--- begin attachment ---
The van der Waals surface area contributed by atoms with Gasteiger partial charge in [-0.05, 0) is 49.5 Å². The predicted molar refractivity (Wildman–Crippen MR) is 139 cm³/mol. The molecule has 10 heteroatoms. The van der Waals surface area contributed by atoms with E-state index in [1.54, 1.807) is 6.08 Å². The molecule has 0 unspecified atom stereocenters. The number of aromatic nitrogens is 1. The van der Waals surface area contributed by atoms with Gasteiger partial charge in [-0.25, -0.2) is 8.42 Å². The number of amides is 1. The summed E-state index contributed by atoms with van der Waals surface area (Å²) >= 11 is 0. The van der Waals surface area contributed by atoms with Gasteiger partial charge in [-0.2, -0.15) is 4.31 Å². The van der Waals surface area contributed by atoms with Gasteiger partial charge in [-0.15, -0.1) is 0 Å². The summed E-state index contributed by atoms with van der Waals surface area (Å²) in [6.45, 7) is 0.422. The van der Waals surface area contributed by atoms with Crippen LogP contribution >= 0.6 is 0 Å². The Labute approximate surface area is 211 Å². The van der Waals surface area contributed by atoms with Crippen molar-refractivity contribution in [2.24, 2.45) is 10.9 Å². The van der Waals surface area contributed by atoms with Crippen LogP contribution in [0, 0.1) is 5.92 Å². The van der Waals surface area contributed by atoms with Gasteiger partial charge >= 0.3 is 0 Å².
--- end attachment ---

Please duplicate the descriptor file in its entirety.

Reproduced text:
The van der Waals surface area contributed by atoms with Gasteiger partial charge in [-0.05, 0) is 49.5 Å². The predicted molar refractivity (Wildman–Crippen MR) is 139 cm³/mol. The molecule has 10 heteroatoms. The van der Waals surface area contributed by atoms with E-state index in [1.54, 1.807) is 6.08 Å². The molecule has 0 unspecified atom stereocenters. The number of aromatic nitrogens is 1. The van der Waals surface area contributed by atoms with Gasteiger partial charge in [-0.25, -0.2) is 8.42 Å². The number of amides is 1. The summed E-state index contributed by atoms with van der Waals surface area (Å²) >= 11 is 0. The van der Waals surface area contributed by atoms with Gasteiger partial charge in [-0.2, -0.15) is 4.31 Å². The van der Waals surface area contributed by atoms with Gasteiger partial charge in [-0.15, -0.1) is 0 Å². The summed E-state index contributed by atoms with van der Waals surface area (Å²) in [6.45, 7) is 0.422. The van der Waals surface area contributed by atoms with Crippen LogP contribution >= 0.6 is 0 Å². The Labute approximate surface area is 211 Å². The van der Waals surface area contributed by atoms with Crippen molar-refractivity contribution in [2.24, 2.45) is 10.9 Å². The van der Waals surface area contributed by atoms with Crippen LogP contribution in [0, 0.1) is 5.92 Å². The van der Waals surface area contributed by atoms with Gasteiger partial charge >= 0.3 is 0 Å².